For the people who lived in San Bruno’s Crestmoor neighborhood, the explosion came as suddenly as an ambush. One moment, they were making dinner, flipping on their TVs to watch a football game, tidying their homes. The next, their dinners, their TVs, their homes were on fire, and they were running for their lives.
But the explosion of the San Bruno transmission pipeline was no case of spontaneous combustion. Over the last year, federal investigators have carefully pieced together its precursors, a series of bad decisions and organizational failures over the course of decades by PG&E.
The company had numerous opportunities to avert the deadly explosion, but over and over, it failed to do so. This “litany of failures,” as it was described by leaders of the National Transportation and Safety Board in a hearing last week, resulted in eight people dead and 38 homes destroyed.
It wasn’t the first time something like this had happened. PG&E pipelines failed elsewhere in 1980, and again in 2008, each time killing someone. Investigations of those disasters were followed by recommendations for vast safety improvements — but these recommendations were neither adequately heeded by PG&E nor enforced by state regulators, NTSB investigators found.
PG&E’s leaders have promised that this time will be different, and indeed, the impact of the San Bruno disaster has been much larger than its predecessors: It has sparked multiple investigations, criminal probes, dozens of lawsuits, legislation, and a national conversation among lawmakers and regulators about how to make the aging system of pipes throughout the country safer.
NTSB chairwoman Deborah Hersman said it was “imperative” that the country learn from PG&E’s mistakes, and that people wake up to the dangers under their feet.
“Because pipelines are usually underground, most people don’t even know they exist, much less where they are located,” she said. “Recently we’re seeing a flurry of activity on several fronts to make improvements to better ensure pipeline safety. This is good. But the proof will be in the pudding.”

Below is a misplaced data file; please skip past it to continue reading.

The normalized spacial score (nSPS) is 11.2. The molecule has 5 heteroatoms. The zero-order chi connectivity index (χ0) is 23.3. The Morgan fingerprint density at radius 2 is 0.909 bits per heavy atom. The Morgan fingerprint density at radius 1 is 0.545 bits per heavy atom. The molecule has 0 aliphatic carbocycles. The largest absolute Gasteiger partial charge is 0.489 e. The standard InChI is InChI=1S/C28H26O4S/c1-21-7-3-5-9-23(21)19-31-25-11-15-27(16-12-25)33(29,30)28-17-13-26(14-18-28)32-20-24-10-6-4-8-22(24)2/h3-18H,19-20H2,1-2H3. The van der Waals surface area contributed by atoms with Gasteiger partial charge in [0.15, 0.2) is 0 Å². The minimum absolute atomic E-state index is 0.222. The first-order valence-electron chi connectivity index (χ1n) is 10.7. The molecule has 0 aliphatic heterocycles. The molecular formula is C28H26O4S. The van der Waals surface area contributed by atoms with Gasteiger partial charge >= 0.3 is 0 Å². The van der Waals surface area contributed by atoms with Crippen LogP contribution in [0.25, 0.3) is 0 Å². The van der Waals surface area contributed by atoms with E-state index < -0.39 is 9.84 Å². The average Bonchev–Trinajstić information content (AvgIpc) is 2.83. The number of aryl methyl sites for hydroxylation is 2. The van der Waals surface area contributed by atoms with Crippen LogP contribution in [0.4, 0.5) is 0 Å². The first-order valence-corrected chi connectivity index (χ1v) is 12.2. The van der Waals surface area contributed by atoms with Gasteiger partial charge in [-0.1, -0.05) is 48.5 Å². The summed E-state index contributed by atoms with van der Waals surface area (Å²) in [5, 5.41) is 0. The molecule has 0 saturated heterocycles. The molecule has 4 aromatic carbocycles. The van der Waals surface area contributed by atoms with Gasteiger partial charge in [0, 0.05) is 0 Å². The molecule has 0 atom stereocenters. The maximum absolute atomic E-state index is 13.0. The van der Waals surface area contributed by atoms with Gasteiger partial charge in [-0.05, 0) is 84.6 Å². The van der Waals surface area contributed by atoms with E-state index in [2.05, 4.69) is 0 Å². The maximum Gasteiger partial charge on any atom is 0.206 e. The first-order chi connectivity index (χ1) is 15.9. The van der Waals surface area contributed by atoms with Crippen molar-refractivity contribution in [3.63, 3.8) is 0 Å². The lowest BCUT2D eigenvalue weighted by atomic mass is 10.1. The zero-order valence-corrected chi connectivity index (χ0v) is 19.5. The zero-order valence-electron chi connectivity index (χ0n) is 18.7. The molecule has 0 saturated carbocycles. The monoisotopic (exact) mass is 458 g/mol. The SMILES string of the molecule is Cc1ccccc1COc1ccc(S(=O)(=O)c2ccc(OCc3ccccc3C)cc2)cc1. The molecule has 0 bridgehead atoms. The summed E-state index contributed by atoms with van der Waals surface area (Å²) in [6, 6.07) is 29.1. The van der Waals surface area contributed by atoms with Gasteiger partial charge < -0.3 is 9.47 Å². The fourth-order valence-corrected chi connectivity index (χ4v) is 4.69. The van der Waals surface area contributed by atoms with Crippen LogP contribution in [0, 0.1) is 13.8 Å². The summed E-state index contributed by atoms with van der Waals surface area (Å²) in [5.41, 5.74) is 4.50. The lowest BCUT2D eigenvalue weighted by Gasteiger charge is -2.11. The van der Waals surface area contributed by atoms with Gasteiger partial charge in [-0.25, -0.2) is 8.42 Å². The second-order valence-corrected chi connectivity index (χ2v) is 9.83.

The tale of the San Bruno disaster goes back more than 50 years to the summer of 1956. A PG&E crew was relocating an 1,800-foot chunk of the gas pipeline — known as Line 132 — that the company just laid eight years earlier, to accommodate the neighborhood that was about to grow on top of it.
At the bottom of a small ravine, the crew welded together a half-dozen small chunks of pipeline, or “pups,” perhaps to help the pipe conform to the contour of the landscape. Had inspectors looked closely, they would have been alarmed: The pipe was cracked.
The cracked pipe was so weak it would have failed a strength test, but PG&E never conducted one. Instead, over the coming decades, PG&E instead chose to implement a cheaper pipeline-maintenance program that could not detect cracks. Even after other problematic seams and leaks were discovered elsewhere on the line, PG&E decided against testing or inspecting it. Hersman described this strategy as an “integrity management program without integrity.”
The next failure by PG&E was to forget everything it ever knew about the pipe. In the mid-1990s, a data-entry error resulted in Line 132 being labeled as “seamless” — though no such pipe was manufactured in 1956. To the immense frustration of investigators and regulators, PG&E has not been able to provide documentation about where the six pups came from, or whether there may be other places where such pipes exist.
The day of the explosion, disaster might still have been prevented — or at least postponed. A PG&E crew working in the Milpitas station accidentally cut off the power supply to the valve that controlled the pressure in the pipeline that ran under San Bruno — a contingency the crew should have foreseen and avoided, investigators said. Pressure began to rise on the pipeline, and when the crack in Line 132 suddenly became a fissure, pressurized gas exploded out of it and created a firestorm.
Because the company had no emergency response plan adequate to handle the disaster, it allowed gas to fuel the fire for 95 minutes before an off-duty PG&E crew finally took charge, shut off the gas and halted the flames.
At the hearing last week in Washington, D.C., NTSB member Robert Sumwalt said he was “baffled” as to how “one of the biggest natural-gas providers in the country winds up with organizational deficiencies like this.”
For Tammy Zapata, a survivor of the accident, the failures are unforgivable.
“I have absolutely no respect for PG&E. … It was so preventable,” she said.
PG&E Senior Vice President Greg Pruett said he is not surprised that the company has received such harsh criticism.
But he noted that PG&E has already begun making drastic changes to its pipeline safety program, and that it hopes to become the country’s safest pipeline operator. The company plans to take NTSB’s recommendations seriously, he said.
“Their words fell on very receptive ears,” he said.
Source: PG&E regulatory filing